The Problem With Good Friday
Good Friday seems to be the most misnamed holiday. At the most basic level, today is a memorial for Jesus’ death on a Roman cross; an awful, barbaric death.
We’re talking ISIS kind of brutality.
What can be redeemed from torture? Where is the reprieve for utter despair?
The crazy thing about Jesus was he wasn’t teaching people to trust in new ideas, he was telling them to trust in HIM. He wasn’t promoting new insights, he made everything about himself.
He was his message.
Then he died.
His followers abandoned him. They hid in fear like cowards.
The people who knew him best were utterly ruined. No one started a “keep hope alive” movement promoting his teachings because he WAS his teachings.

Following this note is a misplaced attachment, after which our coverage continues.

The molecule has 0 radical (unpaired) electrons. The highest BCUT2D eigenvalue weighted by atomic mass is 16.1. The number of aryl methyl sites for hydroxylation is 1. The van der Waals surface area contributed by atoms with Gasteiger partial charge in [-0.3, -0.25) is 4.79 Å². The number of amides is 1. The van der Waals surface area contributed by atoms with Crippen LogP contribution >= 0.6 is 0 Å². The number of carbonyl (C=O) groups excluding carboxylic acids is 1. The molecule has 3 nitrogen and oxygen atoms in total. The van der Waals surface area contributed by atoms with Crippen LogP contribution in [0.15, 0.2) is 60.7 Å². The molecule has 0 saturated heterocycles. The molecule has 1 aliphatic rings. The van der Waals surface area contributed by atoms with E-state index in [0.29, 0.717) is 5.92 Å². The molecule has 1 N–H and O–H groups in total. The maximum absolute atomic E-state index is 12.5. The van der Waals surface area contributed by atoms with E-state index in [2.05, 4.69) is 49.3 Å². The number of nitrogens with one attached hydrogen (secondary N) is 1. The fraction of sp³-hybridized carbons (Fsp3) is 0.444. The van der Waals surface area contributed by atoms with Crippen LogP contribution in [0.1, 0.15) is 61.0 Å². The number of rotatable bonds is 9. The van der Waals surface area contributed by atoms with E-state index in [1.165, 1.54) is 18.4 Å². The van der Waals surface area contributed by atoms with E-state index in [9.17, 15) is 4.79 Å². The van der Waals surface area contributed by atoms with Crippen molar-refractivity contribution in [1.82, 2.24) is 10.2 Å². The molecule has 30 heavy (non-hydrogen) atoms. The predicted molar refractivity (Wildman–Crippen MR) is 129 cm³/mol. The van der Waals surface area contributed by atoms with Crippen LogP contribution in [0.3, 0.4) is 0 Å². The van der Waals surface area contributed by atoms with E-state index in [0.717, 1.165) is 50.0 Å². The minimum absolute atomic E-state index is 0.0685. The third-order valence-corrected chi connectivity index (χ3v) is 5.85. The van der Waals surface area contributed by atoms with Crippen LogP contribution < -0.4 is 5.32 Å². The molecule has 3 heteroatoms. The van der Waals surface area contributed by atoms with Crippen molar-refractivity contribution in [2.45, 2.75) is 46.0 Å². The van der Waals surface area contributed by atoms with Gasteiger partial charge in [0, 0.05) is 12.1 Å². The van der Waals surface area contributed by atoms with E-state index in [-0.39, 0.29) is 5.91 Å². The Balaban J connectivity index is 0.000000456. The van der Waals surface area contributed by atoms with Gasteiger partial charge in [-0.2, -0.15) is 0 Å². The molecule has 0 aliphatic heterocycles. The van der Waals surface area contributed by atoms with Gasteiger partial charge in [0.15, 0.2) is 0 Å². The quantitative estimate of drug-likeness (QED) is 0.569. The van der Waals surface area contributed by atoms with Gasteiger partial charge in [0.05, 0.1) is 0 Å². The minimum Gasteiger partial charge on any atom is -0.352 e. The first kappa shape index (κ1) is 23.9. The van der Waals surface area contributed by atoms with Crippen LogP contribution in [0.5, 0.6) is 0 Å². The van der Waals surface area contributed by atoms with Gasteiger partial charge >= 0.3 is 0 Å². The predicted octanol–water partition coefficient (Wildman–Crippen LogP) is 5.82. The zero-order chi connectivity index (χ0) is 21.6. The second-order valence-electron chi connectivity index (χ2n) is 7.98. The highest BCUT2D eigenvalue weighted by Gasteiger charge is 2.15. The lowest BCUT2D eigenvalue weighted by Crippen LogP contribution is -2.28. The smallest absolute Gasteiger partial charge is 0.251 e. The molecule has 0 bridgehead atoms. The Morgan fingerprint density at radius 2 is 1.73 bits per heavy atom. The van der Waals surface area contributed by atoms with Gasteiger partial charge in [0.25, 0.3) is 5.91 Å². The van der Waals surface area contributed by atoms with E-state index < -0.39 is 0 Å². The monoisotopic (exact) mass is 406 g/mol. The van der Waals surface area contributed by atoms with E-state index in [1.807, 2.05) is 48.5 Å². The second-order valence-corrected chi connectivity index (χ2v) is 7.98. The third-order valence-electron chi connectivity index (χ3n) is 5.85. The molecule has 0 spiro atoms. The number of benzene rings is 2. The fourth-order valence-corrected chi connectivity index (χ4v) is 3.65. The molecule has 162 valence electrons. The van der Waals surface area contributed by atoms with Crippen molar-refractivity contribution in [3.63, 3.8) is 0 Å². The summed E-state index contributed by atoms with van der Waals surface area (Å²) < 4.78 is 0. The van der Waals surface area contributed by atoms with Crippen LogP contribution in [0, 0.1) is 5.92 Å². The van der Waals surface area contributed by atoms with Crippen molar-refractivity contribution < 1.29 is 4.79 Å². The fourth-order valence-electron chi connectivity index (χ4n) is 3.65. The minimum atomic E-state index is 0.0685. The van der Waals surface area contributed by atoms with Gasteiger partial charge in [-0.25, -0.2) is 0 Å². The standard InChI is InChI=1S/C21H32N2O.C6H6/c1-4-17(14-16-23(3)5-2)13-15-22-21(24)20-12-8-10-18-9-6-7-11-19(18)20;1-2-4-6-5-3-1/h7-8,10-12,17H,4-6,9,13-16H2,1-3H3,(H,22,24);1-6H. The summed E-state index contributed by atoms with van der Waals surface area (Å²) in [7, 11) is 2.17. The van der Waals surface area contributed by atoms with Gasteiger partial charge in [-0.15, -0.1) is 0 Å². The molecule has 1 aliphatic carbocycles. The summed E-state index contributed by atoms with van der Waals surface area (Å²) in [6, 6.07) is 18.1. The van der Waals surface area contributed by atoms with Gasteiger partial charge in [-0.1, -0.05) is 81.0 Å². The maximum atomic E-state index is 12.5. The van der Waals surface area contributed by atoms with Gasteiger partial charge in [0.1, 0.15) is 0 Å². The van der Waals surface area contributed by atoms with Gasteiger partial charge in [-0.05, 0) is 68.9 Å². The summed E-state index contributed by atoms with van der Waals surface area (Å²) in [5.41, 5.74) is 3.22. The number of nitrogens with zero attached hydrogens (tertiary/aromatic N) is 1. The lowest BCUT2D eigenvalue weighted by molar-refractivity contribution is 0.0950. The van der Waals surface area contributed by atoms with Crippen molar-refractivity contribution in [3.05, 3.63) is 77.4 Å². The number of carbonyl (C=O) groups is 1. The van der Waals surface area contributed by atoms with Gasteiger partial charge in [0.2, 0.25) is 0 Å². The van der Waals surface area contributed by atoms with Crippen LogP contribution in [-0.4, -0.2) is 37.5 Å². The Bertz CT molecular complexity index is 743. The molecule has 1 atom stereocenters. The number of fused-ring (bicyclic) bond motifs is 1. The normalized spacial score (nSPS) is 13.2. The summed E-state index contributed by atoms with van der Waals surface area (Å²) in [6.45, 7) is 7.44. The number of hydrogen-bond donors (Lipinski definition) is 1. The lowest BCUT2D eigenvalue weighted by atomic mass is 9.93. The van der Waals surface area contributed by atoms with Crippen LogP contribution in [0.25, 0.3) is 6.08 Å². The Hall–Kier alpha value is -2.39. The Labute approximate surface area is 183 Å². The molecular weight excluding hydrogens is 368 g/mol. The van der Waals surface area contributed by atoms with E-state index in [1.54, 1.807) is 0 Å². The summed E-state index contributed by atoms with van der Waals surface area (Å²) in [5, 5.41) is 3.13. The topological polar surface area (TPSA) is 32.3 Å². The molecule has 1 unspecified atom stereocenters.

Messiahs don’t die.
Death changes everything.
Certainly his 11 ragtag, cowardly followers weren’t going to make much of an impact.
What’s greater than death?
Death certainly takes the wind of out our sails. Even when you and I aren’t facing death today or this week, it lingers in the back of our minds.
How can we not wonder if death really is the final punctuation of life. How can we not ask, “is this all there is?”
But Good Friday doesn’t start out good. Friday only becomes good when it’s in the rear-view mirror.
Friday is redeemed on Sunday.
And Sunday is where hope lives.